The topic of branding is fascinating and complex, and I love to examine brands that impress me, either positively or negatively so let’s do this Yellowberry Brand Analysis.
One brand that I recently became aware of is Yellowberry Girl’s, a brand aiming to sell young girls their first bras.
I’m not exactly their target demographic as an adult woman without a preteen daughter, but I do have a daughter and work with preteen girls. Here’s what I love about this brand:
The business is beautifully explained on the website.
The founder of the company, in high school herself, created the product after her little sister couldn’t find a bra at the mall that wasn’t some ridiculous push-up, padded affair that was not age-appropriate and was meant expressly to be seductive.
Founder Megan Grassell said in a Fast Company interview that her bras are for girls who in all areas of development need support, not pushing. Clever, and true.
The six slogans of the brand (“Go barefoot”, “Seek and find a hug when you need one”, etc.), were inspired by a third sister who died when she was only five.
I find the concern and centrality of family in the brand very appealing, and I find the young, female entrepreneur inspiring.
It makes me want to share this brand with others, which is just what a good brand should do.
Yellowberry is so very careful to focus their brand on innocent fun and keep it age appropriate.
The models are pictured from the back, and their shopping section pictures only the bras.
There are lots of pictures of girls having fun, sometimes holding the bras or wearing them on their heads!
I would be very happy if marketing bras for adult women was done this way.
It doesn’t suppress or deny sexuality; it communicates, “Hey, I’m a whole interesting, fun person, I’m not defined by what’s in my bra!”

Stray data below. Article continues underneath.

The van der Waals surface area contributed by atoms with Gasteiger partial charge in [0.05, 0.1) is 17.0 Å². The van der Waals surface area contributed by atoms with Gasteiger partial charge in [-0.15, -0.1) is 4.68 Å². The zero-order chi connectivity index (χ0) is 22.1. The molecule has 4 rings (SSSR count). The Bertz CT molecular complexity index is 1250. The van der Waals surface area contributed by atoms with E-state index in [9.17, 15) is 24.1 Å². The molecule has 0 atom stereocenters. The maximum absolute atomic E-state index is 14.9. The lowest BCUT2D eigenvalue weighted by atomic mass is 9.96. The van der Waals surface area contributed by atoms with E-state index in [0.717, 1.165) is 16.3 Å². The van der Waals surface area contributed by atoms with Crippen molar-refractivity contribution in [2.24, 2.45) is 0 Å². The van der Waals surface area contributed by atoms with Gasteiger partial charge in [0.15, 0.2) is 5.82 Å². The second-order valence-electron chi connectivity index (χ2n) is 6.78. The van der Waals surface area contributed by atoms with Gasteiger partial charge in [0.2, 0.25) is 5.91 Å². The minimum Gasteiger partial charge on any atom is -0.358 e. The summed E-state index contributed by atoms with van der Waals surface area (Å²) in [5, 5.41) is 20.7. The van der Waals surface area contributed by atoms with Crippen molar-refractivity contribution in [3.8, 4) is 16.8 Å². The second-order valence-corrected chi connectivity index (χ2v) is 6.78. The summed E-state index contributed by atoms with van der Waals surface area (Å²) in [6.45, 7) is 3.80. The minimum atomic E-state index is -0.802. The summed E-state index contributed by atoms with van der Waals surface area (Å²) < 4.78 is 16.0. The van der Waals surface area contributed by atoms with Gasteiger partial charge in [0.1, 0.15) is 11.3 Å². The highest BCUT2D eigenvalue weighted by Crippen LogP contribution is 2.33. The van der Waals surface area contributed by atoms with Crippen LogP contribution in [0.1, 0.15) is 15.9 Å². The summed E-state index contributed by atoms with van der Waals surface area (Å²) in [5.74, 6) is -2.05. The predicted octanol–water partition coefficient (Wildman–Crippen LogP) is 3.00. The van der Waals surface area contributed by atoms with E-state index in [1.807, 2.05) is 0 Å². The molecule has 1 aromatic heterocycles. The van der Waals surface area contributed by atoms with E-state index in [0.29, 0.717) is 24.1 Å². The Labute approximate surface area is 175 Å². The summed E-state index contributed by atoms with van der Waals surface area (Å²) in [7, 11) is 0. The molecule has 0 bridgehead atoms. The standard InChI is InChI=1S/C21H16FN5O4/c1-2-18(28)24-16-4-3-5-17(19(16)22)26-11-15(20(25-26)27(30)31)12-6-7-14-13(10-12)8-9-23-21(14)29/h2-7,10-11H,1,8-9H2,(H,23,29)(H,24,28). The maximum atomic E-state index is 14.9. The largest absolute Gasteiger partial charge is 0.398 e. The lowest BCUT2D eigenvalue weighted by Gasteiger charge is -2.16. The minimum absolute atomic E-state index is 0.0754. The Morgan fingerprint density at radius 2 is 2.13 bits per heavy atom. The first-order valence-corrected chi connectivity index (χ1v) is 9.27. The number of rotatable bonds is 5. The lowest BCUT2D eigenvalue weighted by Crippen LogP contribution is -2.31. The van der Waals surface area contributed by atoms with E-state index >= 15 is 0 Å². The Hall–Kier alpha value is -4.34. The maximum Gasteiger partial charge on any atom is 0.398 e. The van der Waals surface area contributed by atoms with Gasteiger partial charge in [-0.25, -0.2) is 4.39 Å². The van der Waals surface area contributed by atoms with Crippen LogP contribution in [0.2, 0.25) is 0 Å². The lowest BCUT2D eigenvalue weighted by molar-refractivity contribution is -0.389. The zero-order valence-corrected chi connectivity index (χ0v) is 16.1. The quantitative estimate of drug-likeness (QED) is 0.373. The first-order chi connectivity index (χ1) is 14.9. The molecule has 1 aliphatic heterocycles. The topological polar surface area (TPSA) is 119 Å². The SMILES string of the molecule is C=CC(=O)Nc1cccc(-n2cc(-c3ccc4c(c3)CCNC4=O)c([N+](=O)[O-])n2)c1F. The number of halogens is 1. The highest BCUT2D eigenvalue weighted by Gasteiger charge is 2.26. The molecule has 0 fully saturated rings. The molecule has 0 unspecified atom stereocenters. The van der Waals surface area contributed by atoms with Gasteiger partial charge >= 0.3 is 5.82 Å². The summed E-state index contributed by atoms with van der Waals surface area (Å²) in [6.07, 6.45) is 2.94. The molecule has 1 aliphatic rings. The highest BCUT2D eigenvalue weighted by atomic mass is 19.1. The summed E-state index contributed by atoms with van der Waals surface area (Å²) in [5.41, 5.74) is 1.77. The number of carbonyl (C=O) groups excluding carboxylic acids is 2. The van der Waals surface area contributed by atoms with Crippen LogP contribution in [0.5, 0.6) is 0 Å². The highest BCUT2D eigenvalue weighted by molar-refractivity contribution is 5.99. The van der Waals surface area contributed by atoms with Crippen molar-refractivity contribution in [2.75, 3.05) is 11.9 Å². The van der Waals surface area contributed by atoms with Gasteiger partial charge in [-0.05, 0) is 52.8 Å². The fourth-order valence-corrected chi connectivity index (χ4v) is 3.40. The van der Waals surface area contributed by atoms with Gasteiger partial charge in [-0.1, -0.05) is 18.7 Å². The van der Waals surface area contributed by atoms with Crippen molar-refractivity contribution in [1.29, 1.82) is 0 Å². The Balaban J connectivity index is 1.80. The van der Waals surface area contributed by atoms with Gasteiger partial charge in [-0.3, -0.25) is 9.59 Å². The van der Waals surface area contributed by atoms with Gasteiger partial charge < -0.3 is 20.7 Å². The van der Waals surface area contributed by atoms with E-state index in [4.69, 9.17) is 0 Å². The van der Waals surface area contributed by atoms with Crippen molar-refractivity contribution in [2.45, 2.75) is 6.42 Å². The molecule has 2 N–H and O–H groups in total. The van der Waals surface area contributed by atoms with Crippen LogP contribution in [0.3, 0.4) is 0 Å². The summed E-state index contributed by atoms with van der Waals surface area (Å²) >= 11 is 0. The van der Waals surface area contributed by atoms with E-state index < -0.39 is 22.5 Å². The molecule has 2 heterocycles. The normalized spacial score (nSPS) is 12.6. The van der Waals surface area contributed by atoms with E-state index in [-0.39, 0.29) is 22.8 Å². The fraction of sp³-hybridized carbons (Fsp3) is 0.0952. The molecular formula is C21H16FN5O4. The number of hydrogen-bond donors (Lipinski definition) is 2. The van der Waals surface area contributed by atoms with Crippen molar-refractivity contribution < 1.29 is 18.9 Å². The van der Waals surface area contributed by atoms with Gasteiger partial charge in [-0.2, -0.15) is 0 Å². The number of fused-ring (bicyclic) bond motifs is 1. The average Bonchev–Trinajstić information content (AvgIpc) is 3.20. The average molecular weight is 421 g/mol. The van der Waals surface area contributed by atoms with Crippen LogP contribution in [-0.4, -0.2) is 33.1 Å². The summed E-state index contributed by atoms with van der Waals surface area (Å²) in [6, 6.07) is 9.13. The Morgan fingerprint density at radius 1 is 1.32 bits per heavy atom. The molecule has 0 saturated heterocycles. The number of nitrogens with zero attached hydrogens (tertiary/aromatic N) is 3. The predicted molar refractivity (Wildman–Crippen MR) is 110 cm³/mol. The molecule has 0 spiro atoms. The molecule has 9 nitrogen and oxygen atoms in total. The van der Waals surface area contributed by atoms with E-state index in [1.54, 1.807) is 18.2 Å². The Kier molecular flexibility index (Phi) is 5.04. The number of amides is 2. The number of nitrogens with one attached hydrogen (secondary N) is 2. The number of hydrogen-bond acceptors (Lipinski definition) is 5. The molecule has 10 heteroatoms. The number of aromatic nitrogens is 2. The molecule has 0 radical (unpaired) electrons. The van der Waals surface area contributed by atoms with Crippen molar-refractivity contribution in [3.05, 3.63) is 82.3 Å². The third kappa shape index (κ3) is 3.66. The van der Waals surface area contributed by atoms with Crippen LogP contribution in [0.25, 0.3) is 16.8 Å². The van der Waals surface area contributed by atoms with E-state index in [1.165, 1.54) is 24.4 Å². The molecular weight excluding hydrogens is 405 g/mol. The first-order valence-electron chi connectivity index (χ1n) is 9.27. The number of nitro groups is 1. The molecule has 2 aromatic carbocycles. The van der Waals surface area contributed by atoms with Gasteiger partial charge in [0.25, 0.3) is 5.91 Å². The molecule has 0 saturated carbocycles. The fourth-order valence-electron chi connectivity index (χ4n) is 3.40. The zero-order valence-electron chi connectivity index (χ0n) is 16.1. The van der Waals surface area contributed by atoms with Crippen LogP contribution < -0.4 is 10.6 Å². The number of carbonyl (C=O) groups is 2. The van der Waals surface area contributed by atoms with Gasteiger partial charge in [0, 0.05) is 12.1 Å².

I think we could all use more of that.
The bras come in cute colors with fun coordinating names.
For example, chocolate chip is brown lined with pink, lily pad is a true green, sugar cookie is white lined with tan, lemonade is a happy yellow.
And all in all are just very appealing and look well made.
The Intro to Yellowberry kit with two bras and “Hello Flo” period kit.
These are something I would love to buy my daughter as a rite of passage gift someday.
My own coming of age was horribly awkward and I’m sure it’s because I didn’t have a kit like this. 🙂
Yellowberry has a fun blog that posts interesting content aimed at the girls they make bras for.
But I highly recommend checking out their January 2, 2014 post.
This post provides interesting links to publicity they received in their first year of business.
There’s a lot to learn through those linked articles.
Megan Grassell ran a successful Kickstartr campaign, was willing to be vulnerable and find business advisers.
She made her own prototypes (yay, makers!), and did her own informal early market research.
One line in the post explains exactly why you should take a good look at this brand.
Regardless of your need for undergarments: “Yellowberry does not have a PR agency or a marketing team of any kind.
This has been an organic spiral of press that we are incredibly grateful to have had!”
They’ve started from the ground up, just as many of us have or are trying too, and they’re succeeding! That’s what I call a good brand.
How do you define your business’s brand?